Friday, May 13, 2016

Hooray for distributed backups!

I found a backup of my database from April 21 of this year, which was only a couple of days before the failure. That should have all of my wikis and gallery data, and therefore represents the second-most important data I have. The most important is the code, and that is backed up by means of git. I know for sure that there is a valid git repository on one of my portable USB disks



Thursday, May 5, 2016

Yet Another Episode in the Annals of Data Stewardship

Having learned my lesson from before, I did not set up my filesystem as one big raid0. I did a btrfs raid5 instead. When one of the disks finally did give out, it wasn't with the click of death I heard before, but with read errors. The btrfs degraded, and by mounting read-only in recovery mode, I was able to use the two good disks in order to get my data.

Or so I thought.

A word on the issue I was having. I was seeing "stale file handle" warnings, of the type you see when you are in a folder that is NFS mounted, after you lose connection. But, this wasn't an NFS system. I rebooted the system and it wouldn't come up, because the btrfs refused to mount. After manually mounting in degraded mode, many of the disk accesses reported errors in dmesg, about the generation of certain metadata being off of the expected value, often by hundreds or thousands of generations.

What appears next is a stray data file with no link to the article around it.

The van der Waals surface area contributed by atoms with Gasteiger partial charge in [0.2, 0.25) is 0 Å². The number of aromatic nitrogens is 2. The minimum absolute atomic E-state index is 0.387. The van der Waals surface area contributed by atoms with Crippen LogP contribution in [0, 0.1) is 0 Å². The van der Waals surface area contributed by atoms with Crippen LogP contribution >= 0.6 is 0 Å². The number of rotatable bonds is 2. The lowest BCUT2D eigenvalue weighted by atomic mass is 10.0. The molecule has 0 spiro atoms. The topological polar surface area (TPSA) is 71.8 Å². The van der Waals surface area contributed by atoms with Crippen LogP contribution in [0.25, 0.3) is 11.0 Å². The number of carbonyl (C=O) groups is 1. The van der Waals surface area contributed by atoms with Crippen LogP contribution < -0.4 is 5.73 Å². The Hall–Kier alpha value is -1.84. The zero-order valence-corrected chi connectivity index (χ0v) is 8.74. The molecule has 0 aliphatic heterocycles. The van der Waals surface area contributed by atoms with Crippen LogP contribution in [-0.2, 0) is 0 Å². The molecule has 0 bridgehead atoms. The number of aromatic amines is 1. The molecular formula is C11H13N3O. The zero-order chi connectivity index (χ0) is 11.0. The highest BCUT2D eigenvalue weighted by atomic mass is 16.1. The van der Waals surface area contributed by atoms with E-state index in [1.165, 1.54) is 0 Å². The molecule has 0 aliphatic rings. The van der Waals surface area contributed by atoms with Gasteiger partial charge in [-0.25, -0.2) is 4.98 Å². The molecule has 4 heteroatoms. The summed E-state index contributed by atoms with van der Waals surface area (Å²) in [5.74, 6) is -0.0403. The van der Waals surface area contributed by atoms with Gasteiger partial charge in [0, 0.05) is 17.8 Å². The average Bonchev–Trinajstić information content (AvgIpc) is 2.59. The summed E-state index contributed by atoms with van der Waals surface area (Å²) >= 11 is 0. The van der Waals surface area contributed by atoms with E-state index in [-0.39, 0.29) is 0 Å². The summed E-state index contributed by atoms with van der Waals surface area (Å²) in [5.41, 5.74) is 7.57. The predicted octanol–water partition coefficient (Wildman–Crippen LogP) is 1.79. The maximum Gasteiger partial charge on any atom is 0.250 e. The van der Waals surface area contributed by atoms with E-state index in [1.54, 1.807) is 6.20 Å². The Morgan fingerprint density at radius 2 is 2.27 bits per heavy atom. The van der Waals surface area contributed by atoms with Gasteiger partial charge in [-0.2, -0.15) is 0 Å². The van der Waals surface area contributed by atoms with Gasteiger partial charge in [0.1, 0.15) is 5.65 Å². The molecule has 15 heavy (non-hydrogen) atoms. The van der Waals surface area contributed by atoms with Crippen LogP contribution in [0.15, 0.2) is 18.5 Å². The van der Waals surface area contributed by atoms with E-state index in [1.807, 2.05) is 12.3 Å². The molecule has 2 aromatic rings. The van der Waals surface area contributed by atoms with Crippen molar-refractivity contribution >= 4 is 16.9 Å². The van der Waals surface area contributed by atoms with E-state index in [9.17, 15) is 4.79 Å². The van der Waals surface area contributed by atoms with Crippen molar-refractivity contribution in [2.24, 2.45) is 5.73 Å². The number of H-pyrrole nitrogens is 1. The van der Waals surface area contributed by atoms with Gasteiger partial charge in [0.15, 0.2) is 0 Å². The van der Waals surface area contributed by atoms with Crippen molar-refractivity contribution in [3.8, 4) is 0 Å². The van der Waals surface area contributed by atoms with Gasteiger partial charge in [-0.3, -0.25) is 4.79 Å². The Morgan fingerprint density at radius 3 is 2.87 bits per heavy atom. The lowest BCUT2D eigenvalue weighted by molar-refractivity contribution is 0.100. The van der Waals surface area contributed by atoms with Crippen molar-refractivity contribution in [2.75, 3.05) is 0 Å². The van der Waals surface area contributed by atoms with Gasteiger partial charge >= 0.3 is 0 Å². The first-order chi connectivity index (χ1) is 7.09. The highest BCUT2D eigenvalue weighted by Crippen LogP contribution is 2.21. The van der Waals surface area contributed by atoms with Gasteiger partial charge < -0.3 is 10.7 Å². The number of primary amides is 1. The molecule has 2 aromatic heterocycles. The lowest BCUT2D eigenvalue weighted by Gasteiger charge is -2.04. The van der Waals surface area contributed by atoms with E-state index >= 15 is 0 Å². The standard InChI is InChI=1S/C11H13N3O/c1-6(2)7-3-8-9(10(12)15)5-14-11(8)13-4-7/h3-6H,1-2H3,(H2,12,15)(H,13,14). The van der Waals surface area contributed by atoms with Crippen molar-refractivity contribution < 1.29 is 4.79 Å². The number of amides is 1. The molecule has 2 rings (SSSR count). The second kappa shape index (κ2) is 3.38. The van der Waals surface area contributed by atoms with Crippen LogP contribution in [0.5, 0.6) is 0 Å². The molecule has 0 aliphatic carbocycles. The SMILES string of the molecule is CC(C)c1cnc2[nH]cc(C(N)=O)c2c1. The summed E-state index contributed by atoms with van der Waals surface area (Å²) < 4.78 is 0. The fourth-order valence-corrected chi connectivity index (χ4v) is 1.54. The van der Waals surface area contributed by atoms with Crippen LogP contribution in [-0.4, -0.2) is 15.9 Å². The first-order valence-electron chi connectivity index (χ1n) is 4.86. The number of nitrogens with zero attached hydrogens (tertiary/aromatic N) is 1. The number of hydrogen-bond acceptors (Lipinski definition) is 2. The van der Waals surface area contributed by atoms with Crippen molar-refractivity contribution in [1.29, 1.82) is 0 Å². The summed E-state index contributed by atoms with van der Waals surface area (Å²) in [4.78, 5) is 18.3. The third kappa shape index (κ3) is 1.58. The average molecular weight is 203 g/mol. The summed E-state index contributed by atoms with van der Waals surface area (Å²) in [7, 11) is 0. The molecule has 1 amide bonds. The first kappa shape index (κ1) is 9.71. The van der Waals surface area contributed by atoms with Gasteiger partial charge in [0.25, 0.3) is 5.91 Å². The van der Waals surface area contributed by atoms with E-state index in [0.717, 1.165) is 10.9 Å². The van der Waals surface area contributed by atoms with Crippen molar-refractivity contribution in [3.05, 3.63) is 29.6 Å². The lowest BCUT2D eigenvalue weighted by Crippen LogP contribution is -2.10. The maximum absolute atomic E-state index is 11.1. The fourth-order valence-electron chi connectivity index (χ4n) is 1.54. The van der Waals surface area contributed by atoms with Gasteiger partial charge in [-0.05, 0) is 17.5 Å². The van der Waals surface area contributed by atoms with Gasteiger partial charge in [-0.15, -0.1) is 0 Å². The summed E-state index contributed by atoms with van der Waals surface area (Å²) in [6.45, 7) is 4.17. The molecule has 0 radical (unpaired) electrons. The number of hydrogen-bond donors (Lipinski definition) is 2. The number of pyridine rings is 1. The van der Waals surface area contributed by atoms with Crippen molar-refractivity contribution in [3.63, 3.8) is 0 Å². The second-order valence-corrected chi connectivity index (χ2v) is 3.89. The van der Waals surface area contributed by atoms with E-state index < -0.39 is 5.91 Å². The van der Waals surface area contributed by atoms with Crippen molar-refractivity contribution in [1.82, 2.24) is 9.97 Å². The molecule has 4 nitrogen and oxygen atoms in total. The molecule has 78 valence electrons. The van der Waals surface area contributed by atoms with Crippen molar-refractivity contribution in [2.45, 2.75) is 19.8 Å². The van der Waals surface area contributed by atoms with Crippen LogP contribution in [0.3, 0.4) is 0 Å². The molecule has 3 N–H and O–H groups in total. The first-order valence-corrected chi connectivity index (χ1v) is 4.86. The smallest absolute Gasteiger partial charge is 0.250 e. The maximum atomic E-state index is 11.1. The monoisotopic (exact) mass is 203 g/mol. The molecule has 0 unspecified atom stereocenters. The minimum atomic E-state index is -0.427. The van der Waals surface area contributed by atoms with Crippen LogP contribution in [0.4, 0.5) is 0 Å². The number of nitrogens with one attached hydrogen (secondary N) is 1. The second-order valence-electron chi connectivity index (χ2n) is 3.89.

First, I decided that I had lost confidence in btrfs -- if it wasn't going to keep working in the presence of a disk failure, what was the point? I spent the next several days scraping data off of the btrfs and putting it wherever I could find a place for it - on the USB disks I have, on other computers, on the system disk, etc. I then replaced the bad disk and formatted them all as zfs - now possible since Ubuntu 16.04 includes a native zfs driver.

Finally, I started copying data back onto the zfs. All appeared to go well, until I tried to bring up the wiki. The LocalSettings.php file was completely blank - it had the expected value, but all bytes in the file were 0x01 . Hrm.

Turns out a lot of files were like this. Files I care about, like the database, the git repositories, etc. It seems like the newer the file is, the more likely it is to be damaged like this.

No problem, I've got backups. A raid5 is not a backup, so I had the most important data copied off onto several other systems.

Or so I thought.

My backup script runs on a cron every night, and had backed up the bad data and spread it all around over the good data.

Oops.

It isn't a total loss. I have all my code in a git repository on the big USB disk. I have an old backup (from December, I think) of all the data I considered important. I did lose a lot of video :( but I don't think I lost anything from Florida 5.

So I think.